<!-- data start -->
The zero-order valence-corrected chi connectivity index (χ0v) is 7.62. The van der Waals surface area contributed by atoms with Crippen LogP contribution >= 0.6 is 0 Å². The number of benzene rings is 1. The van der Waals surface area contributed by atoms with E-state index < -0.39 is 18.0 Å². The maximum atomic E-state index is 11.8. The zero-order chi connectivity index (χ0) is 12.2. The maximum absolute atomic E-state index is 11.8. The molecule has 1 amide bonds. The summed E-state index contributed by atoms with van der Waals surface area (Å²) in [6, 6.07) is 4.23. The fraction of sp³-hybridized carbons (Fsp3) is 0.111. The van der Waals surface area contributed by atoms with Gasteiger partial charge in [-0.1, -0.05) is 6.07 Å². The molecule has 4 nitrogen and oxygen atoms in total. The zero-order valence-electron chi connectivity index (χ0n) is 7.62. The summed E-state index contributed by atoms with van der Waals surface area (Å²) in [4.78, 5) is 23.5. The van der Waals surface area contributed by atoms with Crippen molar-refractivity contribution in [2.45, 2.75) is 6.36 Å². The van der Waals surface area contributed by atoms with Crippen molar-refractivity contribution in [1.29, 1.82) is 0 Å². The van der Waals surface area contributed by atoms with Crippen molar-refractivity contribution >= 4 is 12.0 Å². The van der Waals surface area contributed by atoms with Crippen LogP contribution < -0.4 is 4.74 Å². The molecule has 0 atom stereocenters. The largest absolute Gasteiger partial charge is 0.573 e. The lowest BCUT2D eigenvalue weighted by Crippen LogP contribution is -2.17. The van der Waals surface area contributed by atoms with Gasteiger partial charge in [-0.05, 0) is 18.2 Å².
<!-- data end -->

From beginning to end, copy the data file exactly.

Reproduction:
The zero-order valence-corrected chi connectivity index (χ0v) is 7.62. The van der Waals surface area contributed by atoms with Crippen LogP contribution >= 0.6 is 0 Å². The number of benzene rings is 1. The van der Waals surface area contributed by atoms with E-state index < -0.39 is 18.0 Å². The maximum atomic E-state index is 11.8. The zero-order chi connectivity index (χ0) is 12.2. The maximum absolute atomic E-state index is 11.8. The molecule has 1 amide bonds. The summed E-state index contributed by atoms with van der Waals surface area (Å²) in [6, 6.07) is 4.23. The fraction of sp³-hybridized carbons (Fsp3) is 0.111. The van der Waals surface area contributed by atoms with Gasteiger partial charge in [-0.1, -0.05) is 6.07 Å². The molecule has 4 nitrogen and oxygen atoms in total. The zero-order valence-electron chi connectivity index (χ0n) is 7.62. The summed E-state index contributed by atoms with van der Waals surface area (Å²) in [4.78, 5) is 23.5. The van der Waals surface area contributed by atoms with Crippen molar-refractivity contribution in [2.45, 2.75) is 6.36 Å². The van der Waals surface area contributed by atoms with Crippen molar-refractivity contribution in [1.29, 1.82) is 0 Å². The van der Waals surface area contributed by atoms with Crippen molar-refractivity contribution >= 4 is 12.0 Å². The van der Waals surface area contributed by atoms with Crippen LogP contribution < -0.4 is 4.74 Å². The molecule has 0 atom stereocenters. The largest absolute Gasteiger partial charge is 0.573 e. The lowest BCUT2D eigenvalue weighted by Crippen LogP contribution is -2.17. The van der Waals surface area contributed by atoms with Gasteiger partial charge in [-0.05, 0) is 18.2 Å².